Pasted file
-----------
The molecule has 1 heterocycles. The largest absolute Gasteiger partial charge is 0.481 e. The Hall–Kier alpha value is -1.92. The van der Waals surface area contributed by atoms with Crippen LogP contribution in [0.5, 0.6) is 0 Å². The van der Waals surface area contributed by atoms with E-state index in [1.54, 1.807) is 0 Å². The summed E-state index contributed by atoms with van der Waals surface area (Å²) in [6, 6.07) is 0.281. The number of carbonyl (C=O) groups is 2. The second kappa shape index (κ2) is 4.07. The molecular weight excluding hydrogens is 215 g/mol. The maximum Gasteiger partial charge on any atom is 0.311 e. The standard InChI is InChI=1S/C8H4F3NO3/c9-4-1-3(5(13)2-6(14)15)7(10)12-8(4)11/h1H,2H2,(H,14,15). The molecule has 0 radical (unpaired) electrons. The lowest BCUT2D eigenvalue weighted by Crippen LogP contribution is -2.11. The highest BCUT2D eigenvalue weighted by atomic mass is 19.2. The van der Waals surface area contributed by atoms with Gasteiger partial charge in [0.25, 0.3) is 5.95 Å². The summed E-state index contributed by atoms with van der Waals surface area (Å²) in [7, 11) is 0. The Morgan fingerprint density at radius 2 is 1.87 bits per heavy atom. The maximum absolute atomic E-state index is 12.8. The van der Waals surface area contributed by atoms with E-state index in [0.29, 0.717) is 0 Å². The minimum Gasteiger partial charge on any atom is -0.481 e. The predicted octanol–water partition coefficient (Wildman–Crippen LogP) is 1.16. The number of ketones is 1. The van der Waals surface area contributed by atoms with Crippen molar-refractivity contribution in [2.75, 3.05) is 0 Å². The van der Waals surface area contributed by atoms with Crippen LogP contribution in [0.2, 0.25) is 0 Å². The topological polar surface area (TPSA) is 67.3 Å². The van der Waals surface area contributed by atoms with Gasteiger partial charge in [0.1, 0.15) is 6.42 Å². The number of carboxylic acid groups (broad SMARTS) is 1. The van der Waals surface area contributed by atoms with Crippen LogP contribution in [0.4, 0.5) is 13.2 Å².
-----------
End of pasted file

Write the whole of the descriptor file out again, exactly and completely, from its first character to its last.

The molecule has 1 heterocycles. The largest absolute Gasteiger partial charge is 0.481 e. The Hall–Kier alpha value is -1.92. The van der Waals surface area contributed by atoms with Crippen LogP contribution in [0.5, 0.6) is 0 Å². The van der Waals surface area contributed by atoms with E-state index in [1.54, 1.807) is 0 Å². The summed E-state index contributed by atoms with van der Waals surface area (Å²) in [6, 6.07) is 0.281. The number of carbonyl (C=O) groups is 2. The second kappa shape index (κ2) is 4.07. The molecular weight excluding hydrogens is 215 g/mol. The maximum Gasteiger partial charge on any atom is 0.311 e. The standard InChI is InChI=1S/C8H4F3NO3/c9-4-1-3(5(13)2-6(14)15)7(10)12-8(4)11/h1H,2H2,(H,14,15). The molecule has 0 radical (unpaired) electrons. The lowest BCUT2D eigenvalue weighted by Crippen LogP contribution is -2.11. The highest BCUT2D eigenvalue weighted by atomic mass is 19.2. The van der Waals surface area contributed by atoms with Gasteiger partial charge in [0.25, 0.3) is 5.95 Å². The summed E-state index contributed by atoms with van der Waals surface area (Å²) in [7, 11) is 0. The Morgan fingerprint density at radius 2 is 1.87 bits per heavy atom. The maximum absolute atomic E-state index is 12.8. The van der Waals surface area contributed by atoms with E-state index in [0.29, 0.717) is 0 Å². The minimum Gasteiger partial charge on any atom is -0.481 e. The predicted octanol–water partition coefficient (Wildman–Crippen LogP) is 1.16. The number of ketones is 1. The van der Waals surface area contributed by atoms with Crippen molar-refractivity contribution in [2.75, 3.05) is 0 Å². The van der Waals surface area contributed by atoms with Crippen LogP contribution in [0.2, 0.25) is 0 Å². The topological polar surface area (TPSA) is 67.3 Å². The van der Waals surface area contributed by atoms with Gasteiger partial charge in [0.1, 0.15) is 6.42 Å². The number of carboxylic acid groups (broad SMARTS) is 1. The van der Waals surface area contributed by atoms with Crippen LogP contribution in [0.4, 0.5) is 13.2 Å².